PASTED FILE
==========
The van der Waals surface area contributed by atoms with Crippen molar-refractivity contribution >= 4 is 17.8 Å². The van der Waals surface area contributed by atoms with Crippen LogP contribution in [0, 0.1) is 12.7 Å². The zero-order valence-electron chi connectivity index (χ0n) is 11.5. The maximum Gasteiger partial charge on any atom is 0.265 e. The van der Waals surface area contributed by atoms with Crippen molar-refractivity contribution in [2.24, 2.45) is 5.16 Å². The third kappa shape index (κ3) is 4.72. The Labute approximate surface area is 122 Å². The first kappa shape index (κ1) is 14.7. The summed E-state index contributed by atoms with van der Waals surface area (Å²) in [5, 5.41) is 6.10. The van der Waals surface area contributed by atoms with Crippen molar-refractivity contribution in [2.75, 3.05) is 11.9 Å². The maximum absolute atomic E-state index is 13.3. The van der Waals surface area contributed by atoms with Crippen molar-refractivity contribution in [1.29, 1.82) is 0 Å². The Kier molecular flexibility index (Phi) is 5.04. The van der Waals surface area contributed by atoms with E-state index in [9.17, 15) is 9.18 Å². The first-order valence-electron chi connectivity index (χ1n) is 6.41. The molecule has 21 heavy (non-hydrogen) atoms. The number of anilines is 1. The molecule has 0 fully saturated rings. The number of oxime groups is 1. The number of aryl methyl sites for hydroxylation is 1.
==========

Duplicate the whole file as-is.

The van der Waals surface area contributed by atoms with Crippen molar-refractivity contribution >= 4 is 17.8 Å². The van der Waals surface area contributed by atoms with Crippen LogP contribution in [0, 0.1) is 12.7 Å². The zero-order valence-electron chi connectivity index (χ0n) is 11.5. The maximum Gasteiger partial charge on any atom is 0.265 e. The van der Waals surface area contributed by atoms with Crippen molar-refractivity contribution in [2.24, 2.45) is 5.16 Å². The third kappa shape index (κ3) is 4.72. The Labute approximate surface area is 122 Å². The first kappa shape index (κ1) is 14.7. The summed E-state index contributed by atoms with van der Waals surface area (Å²) in [5, 5.41) is 6.10. The van der Waals surface area contributed by atoms with Crippen molar-refractivity contribution in [2.75, 3.05) is 11.9 Å². The maximum absolute atomic E-state index is 13.3. The van der Waals surface area contributed by atoms with Crippen molar-refractivity contribution in [1.29, 1.82) is 0 Å². The Kier molecular flexibility index (Phi) is 5.04. The van der Waals surface area contributed by atoms with E-state index in [9.17, 15) is 9.18 Å². The first-order valence-electron chi connectivity index (χ1n) is 6.41. The molecule has 21 heavy (non-hydrogen) atoms. The number of anilines is 1. The molecule has 0 fully saturated rings. The number of oxime groups is 1. The number of aryl methyl sites for hydroxylation is 1.